Posts Tagged ‘Steve Roden’

Room40 – 14th January 2022

Christopher Nosnibor

One of the many wonderful things about music is that it has no limits, and no constraints. There is music to be found in anything and everything, and music can be made my anyone, anywhere, anytime, with anything, or even nothing. Steve Roden’s choice of instrumentation on Oionos is noteworthy for being quite unconventional, as he explains: ‘The audio was built from field recordings and small “poor” objects such as tin whistles, toy harmonicas, and the like. These “instruments” suggested by the museum of musical instruments in Athens, where the proper instruments take up most of the museum, but there is a wonderful display case in the basement with musical toys, religious objects, and other sounding devices not considered musical instruments.’ These instruments and objects combine to conjure a magical, mystical soundscape with overtly musical sounds contrasting with less overtly musical sounds and woven together to create something that occupies a unique sonic space.

In popular western culture, we’ve come to understand only the narrowest of definitions of music, which for many is represented by an album consisting of a number of ‘songs’, bite-size pierces which are tightly structured and subject to conforming to certain parameters, including rhythm, and suchlike. Even many ambient works, which delineate many of those mainstream conventions, are created within limitations; these are compositional factors, imposed by the creators, rather than being significant of true musical limits.

With Oionos, Steve Roden frees the music, presenting a single, continuous piece with a running time of one hour, one minute, and fifty-five seconds. Time was when the CD format placed a time constraint of seventy-two minutes on a release, but technology has evolved, and the duration of this piece feels entirely natural, as if the music has run its course to a satisfying conclusion by the close.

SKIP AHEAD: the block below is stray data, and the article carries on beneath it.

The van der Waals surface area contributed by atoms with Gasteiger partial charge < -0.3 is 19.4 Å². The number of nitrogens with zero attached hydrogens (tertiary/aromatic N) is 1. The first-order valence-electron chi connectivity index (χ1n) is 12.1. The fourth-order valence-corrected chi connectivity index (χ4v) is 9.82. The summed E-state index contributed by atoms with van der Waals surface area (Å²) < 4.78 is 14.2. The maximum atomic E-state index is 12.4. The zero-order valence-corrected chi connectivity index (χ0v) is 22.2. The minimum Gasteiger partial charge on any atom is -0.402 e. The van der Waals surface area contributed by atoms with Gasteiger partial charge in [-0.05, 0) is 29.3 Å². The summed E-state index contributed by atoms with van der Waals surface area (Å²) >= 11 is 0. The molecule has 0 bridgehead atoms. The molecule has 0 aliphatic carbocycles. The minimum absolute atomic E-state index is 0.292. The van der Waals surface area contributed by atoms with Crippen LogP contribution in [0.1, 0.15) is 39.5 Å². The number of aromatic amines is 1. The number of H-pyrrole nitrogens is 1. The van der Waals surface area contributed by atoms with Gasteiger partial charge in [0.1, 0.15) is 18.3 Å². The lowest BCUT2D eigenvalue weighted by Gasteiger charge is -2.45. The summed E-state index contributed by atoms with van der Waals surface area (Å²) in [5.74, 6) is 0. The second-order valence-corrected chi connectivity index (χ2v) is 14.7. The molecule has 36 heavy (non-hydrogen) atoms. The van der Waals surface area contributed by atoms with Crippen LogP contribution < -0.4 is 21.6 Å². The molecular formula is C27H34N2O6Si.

The composition is, in many respects less concerned with time, than with place. As Roden writes on the album ‘Oionos was created for the exhibition The Grand Promenade, in Athens, Greece. The exhibition took place in various archaeological and historical sites in central Athens, creating a situation for contemporary site specific works to be in dialogue with their historical surroundings.’

Although the location was integral to the album’s inspiration, it’s less integral to the listening experience when taken out of the context, and the music featured is, if not necessarily ambient in the most conventional sense, it is very much abstract, and also very much background sounds rather than music one actively listens to. But zoning in and out is a pleasurable experience, which perhaps serves to highlight the multifaceted nature of the sounds. Metallophone-like notes chime and ring, seemingly with an almost random notations and the loosest of rhythms, against a backdrop of scrapes and drones, while sounds like wind gusts and lapping water fill the space in the background. While the different elements conglomerate throughout, by half-listening, one finds oneself becoming aware of them individually at different times, and you find yourself experiencing the recording differently at different times as you tune into and become aware of the different sounds, textures, and tones.

As a whole, Oionos feels like something living and breathing, as if the sounds in combination have taken on a life of their own – and in many senses, they have, and they merge together to form a shifting, pulsating whole. It’s unfamiliar, but not eerie despite its otherness; there is a certain calm that radiates throughout the duration.

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